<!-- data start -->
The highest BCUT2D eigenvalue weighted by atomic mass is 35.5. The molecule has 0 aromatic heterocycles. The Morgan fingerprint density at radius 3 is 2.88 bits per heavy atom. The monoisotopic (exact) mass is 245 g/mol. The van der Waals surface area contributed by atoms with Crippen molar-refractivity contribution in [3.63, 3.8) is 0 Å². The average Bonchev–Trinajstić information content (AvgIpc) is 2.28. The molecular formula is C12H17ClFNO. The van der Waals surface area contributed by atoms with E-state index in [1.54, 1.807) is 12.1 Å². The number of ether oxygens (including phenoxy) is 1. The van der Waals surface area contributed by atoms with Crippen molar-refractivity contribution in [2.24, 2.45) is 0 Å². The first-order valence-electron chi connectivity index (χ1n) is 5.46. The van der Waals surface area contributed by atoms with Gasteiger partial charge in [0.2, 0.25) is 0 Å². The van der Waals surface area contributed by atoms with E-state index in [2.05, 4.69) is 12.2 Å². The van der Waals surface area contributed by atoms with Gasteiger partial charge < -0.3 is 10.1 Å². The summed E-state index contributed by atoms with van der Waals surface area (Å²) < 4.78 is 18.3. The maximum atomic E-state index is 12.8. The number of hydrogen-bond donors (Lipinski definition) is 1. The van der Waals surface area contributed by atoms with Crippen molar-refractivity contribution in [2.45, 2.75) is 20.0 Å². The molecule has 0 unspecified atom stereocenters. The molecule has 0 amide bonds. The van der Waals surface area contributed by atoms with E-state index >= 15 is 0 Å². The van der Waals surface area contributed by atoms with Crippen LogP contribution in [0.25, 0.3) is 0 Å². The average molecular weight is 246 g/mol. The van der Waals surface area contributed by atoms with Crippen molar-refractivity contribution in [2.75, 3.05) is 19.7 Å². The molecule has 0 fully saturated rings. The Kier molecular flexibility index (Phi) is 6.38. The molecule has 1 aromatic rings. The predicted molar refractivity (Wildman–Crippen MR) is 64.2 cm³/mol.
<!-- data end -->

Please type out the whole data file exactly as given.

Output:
The highest BCUT2D eigenvalue weighted by atomic mass is 35.5. The molecule has 0 aromatic heterocycles. The Morgan fingerprint density at radius 3 is 2.88 bits per heavy atom. The monoisotopic (exact) mass is 245 g/mol. The van der Waals surface area contributed by atoms with Crippen molar-refractivity contribution in [3.63, 3.8) is 0 Å². The average Bonchev–Trinajstić information content (AvgIpc) is 2.28. The molecular formula is C12H17ClFNO. The van der Waals surface area contributed by atoms with E-state index in [1.54, 1.807) is 12.1 Å². The number of ether oxygens (including phenoxy) is 1. The van der Waals surface area contributed by atoms with Crippen molar-refractivity contribution in [2.24, 2.45) is 0 Å². The first-order valence-electron chi connectivity index (χ1n) is 5.46. The van der Waals surface area contributed by atoms with Gasteiger partial charge in [0.2, 0.25) is 0 Å². The van der Waals surface area contributed by atoms with E-state index in [2.05, 4.69) is 12.2 Å². The van der Waals surface area contributed by atoms with Gasteiger partial charge < -0.3 is 10.1 Å². The summed E-state index contributed by atoms with van der Waals surface area (Å²) < 4.78 is 18.3. The maximum atomic E-state index is 12.8. The number of hydrogen-bond donors (Lipinski definition) is 1. The van der Waals surface area contributed by atoms with Crippen molar-refractivity contribution in [2.45, 2.75) is 20.0 Å². The molecule has 0 unspecified atom stereocenters. The molecule has 0 amide bonds. The van der Waals surface area contributed by atoms with E-state index >= 15 is 0 Å². The van der Waals surface area contributed by atoms with Crippen LogP contribution in [0.25, 0.3) is 0 Å². The average molecular weight is 246 g/mol. The van der Waals surface area contributed by atoms with Crippen molar-refractivity contribution in [2.75, 3.05) is 19.7 Å². The molecule has 0 fully saturated rings. The Kier molecular flexibility index (Phi) is 6.38. The molecule has 1 aromatic rings. The predicted molar refractivity (Wildman–Crippen MR) is 64.2 cm³/mol.